Tools: A raw version of your idea can be a physical carton model, a sketch, a mock-up, a storyboard, a stand, an advertising or even a retail environment prototype. You will notice how showing to other people your idea physically, can provide you a lot of useful informations. Don’t be too attached on a particular design or style, is the value and the core idea that have to be tested. You can also choose to test only a part of an idea or of a project, maybe the more difficult or the challenging one.

Here an idea of what can be tested: a product, a process or an organizational system, a service, a shop business model…

 

During the sharing try to tell a story about the product, speaking to your stakeholders, but don’t try to sell your idea defending you from critics, accept and collect them as feedbacks.
Once you have done confronting you with people, take time to reflect on feedbacks: make a list of them, prioritize them and include them in the next steps.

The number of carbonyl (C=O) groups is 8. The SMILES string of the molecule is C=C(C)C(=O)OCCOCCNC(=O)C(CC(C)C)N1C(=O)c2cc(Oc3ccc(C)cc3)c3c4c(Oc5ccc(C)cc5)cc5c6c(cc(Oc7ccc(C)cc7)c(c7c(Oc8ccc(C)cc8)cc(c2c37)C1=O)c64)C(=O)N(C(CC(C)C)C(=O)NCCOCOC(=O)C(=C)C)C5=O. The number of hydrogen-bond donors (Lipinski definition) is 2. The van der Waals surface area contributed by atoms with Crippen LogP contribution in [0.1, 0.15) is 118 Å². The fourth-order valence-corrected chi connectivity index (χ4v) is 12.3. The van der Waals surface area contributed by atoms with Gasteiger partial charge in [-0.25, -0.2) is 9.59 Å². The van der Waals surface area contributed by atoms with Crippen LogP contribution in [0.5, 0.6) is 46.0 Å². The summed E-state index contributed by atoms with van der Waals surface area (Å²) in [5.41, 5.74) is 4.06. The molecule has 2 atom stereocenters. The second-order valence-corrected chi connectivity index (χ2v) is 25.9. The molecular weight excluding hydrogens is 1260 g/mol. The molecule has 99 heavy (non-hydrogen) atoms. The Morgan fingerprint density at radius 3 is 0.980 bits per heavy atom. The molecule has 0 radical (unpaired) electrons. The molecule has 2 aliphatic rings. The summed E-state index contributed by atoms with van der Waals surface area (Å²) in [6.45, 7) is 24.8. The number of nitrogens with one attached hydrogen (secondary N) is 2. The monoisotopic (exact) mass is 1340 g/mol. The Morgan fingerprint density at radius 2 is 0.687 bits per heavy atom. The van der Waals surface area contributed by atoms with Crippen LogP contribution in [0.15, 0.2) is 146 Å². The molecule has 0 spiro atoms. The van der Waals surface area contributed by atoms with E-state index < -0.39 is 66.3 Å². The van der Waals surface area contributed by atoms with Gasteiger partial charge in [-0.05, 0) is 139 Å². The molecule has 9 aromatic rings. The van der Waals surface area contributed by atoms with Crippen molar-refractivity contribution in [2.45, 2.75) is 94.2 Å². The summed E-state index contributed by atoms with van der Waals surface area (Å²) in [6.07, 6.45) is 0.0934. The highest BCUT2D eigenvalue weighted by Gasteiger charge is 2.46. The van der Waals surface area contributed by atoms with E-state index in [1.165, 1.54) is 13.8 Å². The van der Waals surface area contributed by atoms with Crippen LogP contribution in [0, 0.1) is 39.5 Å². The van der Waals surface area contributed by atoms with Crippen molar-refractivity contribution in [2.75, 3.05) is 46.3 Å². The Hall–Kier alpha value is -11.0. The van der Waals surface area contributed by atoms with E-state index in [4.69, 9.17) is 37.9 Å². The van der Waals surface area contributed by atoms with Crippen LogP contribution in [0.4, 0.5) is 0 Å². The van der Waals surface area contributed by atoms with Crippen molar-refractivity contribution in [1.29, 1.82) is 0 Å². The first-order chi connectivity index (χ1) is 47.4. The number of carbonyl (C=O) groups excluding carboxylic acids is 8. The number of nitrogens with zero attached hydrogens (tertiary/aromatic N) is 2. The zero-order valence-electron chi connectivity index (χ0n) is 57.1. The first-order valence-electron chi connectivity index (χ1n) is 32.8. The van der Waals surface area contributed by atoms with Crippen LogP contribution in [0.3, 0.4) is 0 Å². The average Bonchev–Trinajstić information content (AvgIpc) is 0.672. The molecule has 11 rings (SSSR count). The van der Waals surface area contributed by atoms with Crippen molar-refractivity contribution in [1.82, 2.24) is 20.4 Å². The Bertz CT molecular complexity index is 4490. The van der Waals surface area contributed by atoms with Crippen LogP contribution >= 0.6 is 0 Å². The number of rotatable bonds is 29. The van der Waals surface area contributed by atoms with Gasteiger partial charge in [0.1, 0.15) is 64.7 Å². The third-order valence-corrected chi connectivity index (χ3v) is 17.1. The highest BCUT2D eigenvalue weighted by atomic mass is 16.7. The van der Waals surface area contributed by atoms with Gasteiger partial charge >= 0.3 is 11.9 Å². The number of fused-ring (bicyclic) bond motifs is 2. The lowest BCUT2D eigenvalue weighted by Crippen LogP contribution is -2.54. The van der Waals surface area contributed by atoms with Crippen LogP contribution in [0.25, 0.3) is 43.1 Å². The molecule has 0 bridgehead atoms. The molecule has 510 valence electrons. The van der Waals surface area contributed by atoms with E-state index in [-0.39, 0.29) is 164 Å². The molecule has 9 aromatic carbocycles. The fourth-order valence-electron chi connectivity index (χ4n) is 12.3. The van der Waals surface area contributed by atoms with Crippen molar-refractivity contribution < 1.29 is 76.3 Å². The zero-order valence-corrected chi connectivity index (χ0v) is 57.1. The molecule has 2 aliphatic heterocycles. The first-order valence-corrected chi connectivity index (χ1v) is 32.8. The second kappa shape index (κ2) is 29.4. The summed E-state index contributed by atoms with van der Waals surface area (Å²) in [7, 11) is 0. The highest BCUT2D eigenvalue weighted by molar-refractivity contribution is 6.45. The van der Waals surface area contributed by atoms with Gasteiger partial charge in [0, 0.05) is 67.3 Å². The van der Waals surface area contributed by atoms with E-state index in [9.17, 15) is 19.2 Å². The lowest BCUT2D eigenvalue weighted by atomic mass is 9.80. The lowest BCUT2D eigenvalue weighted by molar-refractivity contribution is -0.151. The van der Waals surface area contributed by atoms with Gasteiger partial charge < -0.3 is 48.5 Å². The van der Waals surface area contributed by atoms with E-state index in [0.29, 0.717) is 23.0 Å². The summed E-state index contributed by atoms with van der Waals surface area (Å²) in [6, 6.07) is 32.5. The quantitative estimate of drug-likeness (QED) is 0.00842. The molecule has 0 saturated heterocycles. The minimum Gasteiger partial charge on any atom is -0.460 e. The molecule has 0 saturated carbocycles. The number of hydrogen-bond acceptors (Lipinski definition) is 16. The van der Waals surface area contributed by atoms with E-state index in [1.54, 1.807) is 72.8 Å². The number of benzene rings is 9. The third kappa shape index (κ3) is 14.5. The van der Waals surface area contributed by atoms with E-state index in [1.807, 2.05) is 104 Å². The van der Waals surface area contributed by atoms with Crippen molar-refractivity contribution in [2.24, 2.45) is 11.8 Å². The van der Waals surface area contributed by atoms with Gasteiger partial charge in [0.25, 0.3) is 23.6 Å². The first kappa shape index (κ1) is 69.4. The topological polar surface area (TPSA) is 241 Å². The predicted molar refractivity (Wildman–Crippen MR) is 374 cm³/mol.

Iterating

 

After you have shared your idea and collect feedbacks with your prototype, it’s time to refine your idea! If you want to manage and control risks you have to repeat your idea testing more and more, checking your assumptions.
This could mean that you must repeat your process, listing your doubts and questions, finding the critical ones and maybe ideating and prototyping again. You can’t just stop after the first idea or prototype.

 

To converge again and test the solution, return on your question and analyze them through the lens of Design Thinking:
Is it your idea desirable? Who will profit about it and how? Does it answer users needs?
How is it feasible? Is it simple to be realized with available material and technologies? How can be affordable and good functional?
How is your idea viable? Can your idea be economically sustainable?

 

The answer to these questions will be your Way Forward to transform your idea into action.

Let’s recap the main phase and goals of prototyping ideas:

  1. The Art of Ideating: Go beyond brainstorming – learn techniques for coming up with innovative ideas
  2. Rapid Prototyping: Make your ideas tangible, so you can gather feedback from others
  3. Iterating Your Way Forward: Get results faster by evolving your idea to be more desirable, feasible, and viable